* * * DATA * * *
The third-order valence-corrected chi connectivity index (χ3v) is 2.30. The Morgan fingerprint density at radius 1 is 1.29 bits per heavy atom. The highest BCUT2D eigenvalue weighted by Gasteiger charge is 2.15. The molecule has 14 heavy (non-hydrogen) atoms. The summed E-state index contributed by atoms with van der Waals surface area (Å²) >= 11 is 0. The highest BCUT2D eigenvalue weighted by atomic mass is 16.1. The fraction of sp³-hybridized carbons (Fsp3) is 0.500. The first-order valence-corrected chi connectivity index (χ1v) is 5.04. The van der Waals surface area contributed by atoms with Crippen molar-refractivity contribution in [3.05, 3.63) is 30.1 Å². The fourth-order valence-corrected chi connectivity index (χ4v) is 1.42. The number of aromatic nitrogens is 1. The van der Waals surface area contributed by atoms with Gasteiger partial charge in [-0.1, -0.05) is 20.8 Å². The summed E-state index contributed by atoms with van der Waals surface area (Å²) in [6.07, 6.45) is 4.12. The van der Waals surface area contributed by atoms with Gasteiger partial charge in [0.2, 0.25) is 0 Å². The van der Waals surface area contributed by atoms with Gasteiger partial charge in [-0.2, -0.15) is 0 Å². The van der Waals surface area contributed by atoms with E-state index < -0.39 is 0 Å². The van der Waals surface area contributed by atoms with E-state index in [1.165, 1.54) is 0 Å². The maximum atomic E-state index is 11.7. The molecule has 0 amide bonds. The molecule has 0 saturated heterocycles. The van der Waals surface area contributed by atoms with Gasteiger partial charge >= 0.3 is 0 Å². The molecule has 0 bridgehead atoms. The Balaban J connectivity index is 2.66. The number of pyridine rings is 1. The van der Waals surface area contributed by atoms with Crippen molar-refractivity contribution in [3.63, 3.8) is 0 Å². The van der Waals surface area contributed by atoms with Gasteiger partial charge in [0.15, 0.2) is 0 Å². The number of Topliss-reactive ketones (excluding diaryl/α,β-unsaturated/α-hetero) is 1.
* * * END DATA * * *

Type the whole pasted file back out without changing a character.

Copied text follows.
The third-order valence-corrected chi connectivity index (χ3v) is 2.30. The Morgan fingerprint density at radius 1 is 1.29 bits per heavy atom. The highest BCUT2D eigenvalue weighted by Gasteiger charge is 2.15. The molecule has 14 heavy (non-hydrogen) atoms. The summed E-state index contributed by atoms with van der Waals surface area (Å²) >= 11 is 0. The highest BCUT2D eigenvalue weighted by atomic mass is 16.1. The fraction of sp³-hybridized carbons (Fsp3) is 0.500. The first-order valence-corrected chi connectivity index (χ1v) is 5.04. The van der Waals surface area contributed by atoms with Crippen molar-refractivity contribution in [3.05, 3.63) is 30.1 Å². The fourth-order valence-corrected chi connectivity index (χ4v) is 1.42. The number of aromatic nitrogens is 1. The van der Waals surface area contributed by atoms with Gasteiger partial charge in [-0.1, -0.05) is 20.8 Å². The summed E-state index contributed by atoms with van der Waals surface area (Å²) in [6.07, 6.45) is 4.12. The van der Waals surface area contributed by atoms with Gasteiger partial charge in [0.2, 0.25) is 0 Å². The van der Waals surface area contributed by atoms with Gasteiger partial charge in [-0.2, -0.15) is 0 Å². The van der Waals surface area contributed by atoms with E-state index < -0.39 is 0 Å². The van der Waals surface area contributed by atoms with E-state index in [1.165, 1.54) is 0 Å². The maximum atomic E-state index is 11.7. The molecule has 0 amide bonds. The molecule has 0 saturated heterocycles. The van der Waals surface area contributed by atoms with Gasteiger partial charge >= 0.3 is 0 Å². The molecule has 0 bridgehead atoms. The Balaban J connectivity index is 2.66. The number of pyridine rings is 1. The van der Waals surface area contributed by atoms with Crippen molar-refractivity contribution in [3.63, 3.8) is 0 Å². The van der Waals surface area contributed by atoms with Gasteiger partial charge in [0.15, 0.2) is 0 Å². The number of Topliss-reactive ketones (excluding diaryl/α,β-unsaturated/α-hetero) is 1.